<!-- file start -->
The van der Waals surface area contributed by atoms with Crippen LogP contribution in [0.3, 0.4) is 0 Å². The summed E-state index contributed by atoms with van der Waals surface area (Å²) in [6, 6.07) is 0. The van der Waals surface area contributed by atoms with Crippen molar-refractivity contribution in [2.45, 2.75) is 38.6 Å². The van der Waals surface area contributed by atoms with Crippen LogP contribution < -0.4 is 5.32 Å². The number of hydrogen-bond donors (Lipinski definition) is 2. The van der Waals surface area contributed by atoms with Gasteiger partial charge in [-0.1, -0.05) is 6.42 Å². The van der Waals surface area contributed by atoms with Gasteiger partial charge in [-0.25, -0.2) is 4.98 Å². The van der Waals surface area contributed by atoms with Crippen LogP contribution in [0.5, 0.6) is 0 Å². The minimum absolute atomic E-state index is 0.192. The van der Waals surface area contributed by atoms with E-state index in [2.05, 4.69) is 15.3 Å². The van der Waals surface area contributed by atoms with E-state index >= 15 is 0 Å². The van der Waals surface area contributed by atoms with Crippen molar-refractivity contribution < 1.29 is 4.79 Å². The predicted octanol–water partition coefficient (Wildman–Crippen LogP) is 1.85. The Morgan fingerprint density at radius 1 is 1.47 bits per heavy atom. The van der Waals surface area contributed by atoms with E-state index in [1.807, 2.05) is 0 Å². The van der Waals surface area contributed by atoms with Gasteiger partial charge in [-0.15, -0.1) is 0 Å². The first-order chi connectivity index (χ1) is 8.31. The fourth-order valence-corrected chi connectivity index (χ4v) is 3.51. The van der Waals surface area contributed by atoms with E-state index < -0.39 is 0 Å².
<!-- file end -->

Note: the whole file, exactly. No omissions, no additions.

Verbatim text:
The van der Waals surface area contributed by atoms with Crippen LogP contribution in [0.3, 0.4) is 0 Å². The summed E-state index contributed by atoms with van der Waals surface area (Å²) in [6, 6.07) is 0. The van der Waals surface area contributed by atoms with Crippen molar-refractivity contribution in [2.45, 2.75) is 38.6 Å². The van der Waals surface area contributed by atoms with Crippen LogP contribution < -0.4 is 5.32 Å². The number of hydrogen-bond donors (Lipinski definition) is 2. The van der Waals surface area contributed by atoms with Gasteiger partial charge in [-0.1, -0.05) is 6.42 Å². The van der Waals surface area contributed by atoms with Gasteiger partial charge in [-0.25, -0.2) is 4.98 Å². The van der Waals surface area contributed by atoms with Crippen LogP contribution in [0.5, 0.6) is 0 Å². The minimum absolute atomic E-state index is 0.192. The van der Waals surface area contributed by atoms with E-state index in [2.05, 4.69) is 15.3 Å². The van der Waals surface area contributed by atoms with E-state index >= 15 is 0 Å². The van der Waals surface area contributed by atoms with Crippen molar-refractivity contribution < 1.29 is 4.79 Å². The predicted octanol–water partition coefficient (Wildman–Crippen LogP) is 1.85. The Morgan fingerprint density at radius 1 is 1.47 bits per heavy atom. The van der Waals surface area contributed by atoms with E-state index in [1.807, 2.05) is 0 Å². The van der Waals surface area contributed by atoms with Gasteiger partial charge in [-0.15, -0.1) is 0 Å². The first-order chi connectivity index (χ1) is 8.31. The fourth-order valence-corrected chi connectivity index (χ4v) is 3.51. The van der Waals surface area contributed by atoms with E-state index < -0.39 is 0 Å².